A federal judge has dismissed a year-old lawsuit against Microsoft over alleged antitrust violations for the "downgrade" rules it set for Windows Vista and XP.
The order issued by US District Court Judge Marsha Pechman put an end to the lawsuit filed by Emma Alvarado in February 2009. In her original complaint, the Los Angeles resident accused Microsoft of coercing computer makers into forcing consumers who wanted to run Windows XP to first buy Vista, or later, Windows 7, before they were allowed to downgrade to XP.
"We're pleased the Court agreed that Plaintiff's complaint failed to state a viable claim and dismissed it in its entirety," Microsoft spokesman Kevin Kutz said in an email.
Pechman rejected Alvarado's accusations, saying that she had not proved Microsoft benefited from the downgrade practices it created and OEMs implemented.
"Nowhere does she allege that she paid to downgrade or that she did not receive a copy of Vista when she freely chose to purchase her new computer with that software," said Pechman.
"That she chose to downgrade to XP without extra cost does not demonstrate that Microsoft retained a benefit without giving value. Nor does the fact that she chooses to use only one version nullify the fact that Microsoft gave her value for the bargain."
From Pechman's perspective, Alvarado got as much as Microsoft out of the deal. "If anything, it appears that Plaintiff obtained two versions of Microsoft's operating software for the price of one," she said.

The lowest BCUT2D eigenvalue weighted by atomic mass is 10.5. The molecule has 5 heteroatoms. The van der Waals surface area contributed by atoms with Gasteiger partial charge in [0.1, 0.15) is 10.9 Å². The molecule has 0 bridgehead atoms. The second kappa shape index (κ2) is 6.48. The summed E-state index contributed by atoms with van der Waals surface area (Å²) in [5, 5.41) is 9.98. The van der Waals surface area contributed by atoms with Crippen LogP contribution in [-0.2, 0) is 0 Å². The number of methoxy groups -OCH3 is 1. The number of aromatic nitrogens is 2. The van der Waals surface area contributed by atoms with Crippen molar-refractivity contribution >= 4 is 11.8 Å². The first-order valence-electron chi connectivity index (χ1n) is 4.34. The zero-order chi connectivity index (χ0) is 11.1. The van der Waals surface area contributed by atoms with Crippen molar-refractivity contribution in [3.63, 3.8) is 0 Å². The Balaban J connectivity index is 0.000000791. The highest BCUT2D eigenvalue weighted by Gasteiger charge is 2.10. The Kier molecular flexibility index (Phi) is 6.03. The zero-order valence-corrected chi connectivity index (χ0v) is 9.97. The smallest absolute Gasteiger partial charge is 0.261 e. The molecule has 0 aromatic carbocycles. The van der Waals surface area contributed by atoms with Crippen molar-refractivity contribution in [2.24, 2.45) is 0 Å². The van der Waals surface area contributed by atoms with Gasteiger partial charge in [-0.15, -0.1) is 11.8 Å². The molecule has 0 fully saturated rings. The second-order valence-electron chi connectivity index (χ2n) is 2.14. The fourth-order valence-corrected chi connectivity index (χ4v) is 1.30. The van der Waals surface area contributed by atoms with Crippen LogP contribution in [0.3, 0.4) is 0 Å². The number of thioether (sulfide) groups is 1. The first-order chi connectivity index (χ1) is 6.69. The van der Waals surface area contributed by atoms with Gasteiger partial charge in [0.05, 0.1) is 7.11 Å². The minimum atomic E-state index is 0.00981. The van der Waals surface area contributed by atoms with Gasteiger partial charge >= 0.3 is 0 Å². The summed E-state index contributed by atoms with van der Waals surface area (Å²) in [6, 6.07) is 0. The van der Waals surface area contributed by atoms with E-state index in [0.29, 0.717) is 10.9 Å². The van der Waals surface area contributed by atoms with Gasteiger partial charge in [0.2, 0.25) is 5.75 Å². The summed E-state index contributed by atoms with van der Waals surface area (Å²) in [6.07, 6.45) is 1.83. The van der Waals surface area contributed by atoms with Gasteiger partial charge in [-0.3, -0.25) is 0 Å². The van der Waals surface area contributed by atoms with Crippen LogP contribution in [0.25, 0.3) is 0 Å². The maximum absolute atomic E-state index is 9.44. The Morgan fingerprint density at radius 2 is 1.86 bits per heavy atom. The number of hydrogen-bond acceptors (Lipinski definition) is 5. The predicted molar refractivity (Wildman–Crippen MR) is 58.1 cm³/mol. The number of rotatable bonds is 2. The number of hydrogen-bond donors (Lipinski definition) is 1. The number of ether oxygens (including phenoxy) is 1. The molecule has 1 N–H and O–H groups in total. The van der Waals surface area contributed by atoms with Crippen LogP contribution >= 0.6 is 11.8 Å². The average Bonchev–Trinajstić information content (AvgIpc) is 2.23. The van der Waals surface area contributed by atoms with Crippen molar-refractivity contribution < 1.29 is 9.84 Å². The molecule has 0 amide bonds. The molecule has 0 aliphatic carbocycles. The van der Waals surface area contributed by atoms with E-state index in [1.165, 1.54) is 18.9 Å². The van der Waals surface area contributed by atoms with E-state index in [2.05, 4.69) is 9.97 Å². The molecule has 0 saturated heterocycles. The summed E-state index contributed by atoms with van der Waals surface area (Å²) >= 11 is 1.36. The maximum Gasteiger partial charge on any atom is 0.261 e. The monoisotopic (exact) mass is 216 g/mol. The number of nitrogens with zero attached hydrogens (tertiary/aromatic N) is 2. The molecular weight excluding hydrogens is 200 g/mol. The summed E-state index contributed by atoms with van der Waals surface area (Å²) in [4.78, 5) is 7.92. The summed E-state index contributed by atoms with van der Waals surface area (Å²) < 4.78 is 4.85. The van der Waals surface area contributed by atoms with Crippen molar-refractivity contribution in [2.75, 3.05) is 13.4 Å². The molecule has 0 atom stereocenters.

Although Alvarado claimed that she had paid a $59.25 fee in mid-2008 to downgrade her new Lenovo laptop from Vista to XP, Microsoft denied it had profited.
"Microsoft does not charge or receive any additional royalty if a customer exercises those [downgrade] rights," a Microsoft spokesman said last year.
Computer makers, not Microsoft, charged users the additional fees for downgrading a new PC from Vista to XP at the factory. However, Alvarado did not name Lenovo in her lawsuit.
"Downgrade" describes the Windows licensing rights that Microsoft gives users, who are allowed under some circumstances to replace newer versions of Windows with an older edition without having to pay for another license. In effect, the license for the newer Windows is transferred to the older edition.
Microsoft's Windows downgrade policies came under fire long before Alvarado sued. In 2008, for example, Dell was accused of gouging customers to downgrade a new computer to XP.
Downgrading became popular in 2007 when users, unhappy with Vista's performance on the new PCs they bought, instead sought ways to run the leaner XP. Last year, Microsoft revealed that it would let users downgrade from Windows 7 to XP Professional until April 2011. Some computer manufacturers, including Dell, continue to offer factory downgrades from Windows 7 to XP.
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